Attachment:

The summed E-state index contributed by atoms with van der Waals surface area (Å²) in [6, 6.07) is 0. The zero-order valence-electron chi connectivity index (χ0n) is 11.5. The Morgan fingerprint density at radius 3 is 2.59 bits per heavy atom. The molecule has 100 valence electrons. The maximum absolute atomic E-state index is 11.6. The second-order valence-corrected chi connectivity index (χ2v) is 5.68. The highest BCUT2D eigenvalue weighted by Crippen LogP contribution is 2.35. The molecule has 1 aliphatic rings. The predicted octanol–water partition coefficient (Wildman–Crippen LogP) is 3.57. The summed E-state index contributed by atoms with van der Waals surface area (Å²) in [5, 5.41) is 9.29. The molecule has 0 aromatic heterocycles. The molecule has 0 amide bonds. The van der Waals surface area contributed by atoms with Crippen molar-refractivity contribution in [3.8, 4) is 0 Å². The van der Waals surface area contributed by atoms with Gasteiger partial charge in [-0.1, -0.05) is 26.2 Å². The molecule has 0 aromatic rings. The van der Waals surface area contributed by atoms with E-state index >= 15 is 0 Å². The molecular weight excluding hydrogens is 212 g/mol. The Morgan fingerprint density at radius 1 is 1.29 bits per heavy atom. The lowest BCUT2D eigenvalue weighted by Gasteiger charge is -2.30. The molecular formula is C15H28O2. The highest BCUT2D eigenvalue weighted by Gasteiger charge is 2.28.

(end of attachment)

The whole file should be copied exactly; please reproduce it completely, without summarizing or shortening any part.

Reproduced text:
The summed E-state index contributed by atoms with van der Waals surface area (Å²) in [6, 6.07) is 0. The zero-order valence-electron chi connectivity index (χ0n) is 11.5. The Morgan fingerprint density at radius 3 is 2.59 bits per heavy atom. The molecule has 100 valence electrons. The maximum absolute atomic E-state index is 11.6. The second-order valence-corrected chi connectivity index (χ2v) is 5.68. The highest BCUT2D eigenvalue weighted by Crippen LogP contribution is 2.35. The molecule has 1 aliphatic rings. The predicted octanol–water partition coefficient (Wildman–Crippen LogP) is 3.57. The summed E-state index contributed by atoms with van der Waals surface area (Å²) in [5, 5.41) is 9.29. The molecule has 0 aromatic heterocycles. The molecule has 0 amide bonds. The van der Waals surface area contributed by atoms with Crippen molar-refractivity contribution in [3.8, 4) is 0 Å². The van der Waals surface area contributed by atoms with Gasteiger partial charge in [-0.1, -0.05) is 26.2 Å². The molecule has 0 aromatic rings. The van der Waals surface area contributed by atoms with E-state index >= 15 is 0 Å². The molecular weight excluding hydrogens is 212 g/mol. The Morgan fingerprint density at radius 1 is 1.29 bits per heavy atom. The lowest BCUT2D eigenvalue weighted by Gasteiger charge is -2.30. The molecular formula is C15H28O2. The highest BCUT2D eigenvalue weighted by Gasteiger charge is 2.28.